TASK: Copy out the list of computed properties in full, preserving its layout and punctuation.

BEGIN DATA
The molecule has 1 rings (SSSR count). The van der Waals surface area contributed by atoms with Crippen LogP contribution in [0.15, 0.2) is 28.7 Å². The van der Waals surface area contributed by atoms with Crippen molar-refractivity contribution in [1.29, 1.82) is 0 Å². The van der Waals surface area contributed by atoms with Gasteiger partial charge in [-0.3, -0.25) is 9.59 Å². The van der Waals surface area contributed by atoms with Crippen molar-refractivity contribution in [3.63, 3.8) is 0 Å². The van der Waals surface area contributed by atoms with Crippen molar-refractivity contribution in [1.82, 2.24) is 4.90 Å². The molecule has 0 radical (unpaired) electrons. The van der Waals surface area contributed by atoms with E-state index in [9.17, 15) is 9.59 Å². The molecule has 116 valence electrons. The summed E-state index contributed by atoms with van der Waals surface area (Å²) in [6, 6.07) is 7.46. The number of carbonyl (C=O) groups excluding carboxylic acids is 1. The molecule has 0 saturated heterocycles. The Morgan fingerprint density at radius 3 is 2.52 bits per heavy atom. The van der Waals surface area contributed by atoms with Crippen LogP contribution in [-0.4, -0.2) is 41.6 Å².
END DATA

The molecule has 1 rings (SSSR count). The van der Waals surface area contributed by atoms with Crippen LogP contribution in [0.15, 0.2) is 28.7 Å². The van der Waals surface area contributed by atoms with Crippen molar-refractivity contribution in [1.29, 1.82) is 0 Å². The van der Waals surface area contributed by atoms with Gasteiger partial charge in [-0.3, -0.25) is 9.59 Å². The van der Waals surface area contributed by atoms with Crippen molar-refractivity contribution in [3.63, 3.8) is 0 Å². The van der Waals surface area contributed by atoms with Crippen molar-refractivity contribution in [1.82, 2.24) is 4.90 Å². The molecule has 0 radical (unpaired) electrons. The van der Waals surface area contributed by atoms with E-state index in [9.17, 15) is 9.59 Å². The molecule has 116 valence electrons. The summed E-state index contributed by atoms with van der Waals surface area (Å²) in [6, 6.07) is 7.46. The number of carbonyl (C=O) groups excluding carboxylic acids is 1. The molecule has 0 saturated heterocycles. The Morgan fingerprint density at radius 3 is 2.52 bits per heavy atom. The van der Waals surface area contributed by atoms with Crippen LogP contribution in [-0.4, -0.2) is 41.6 Å².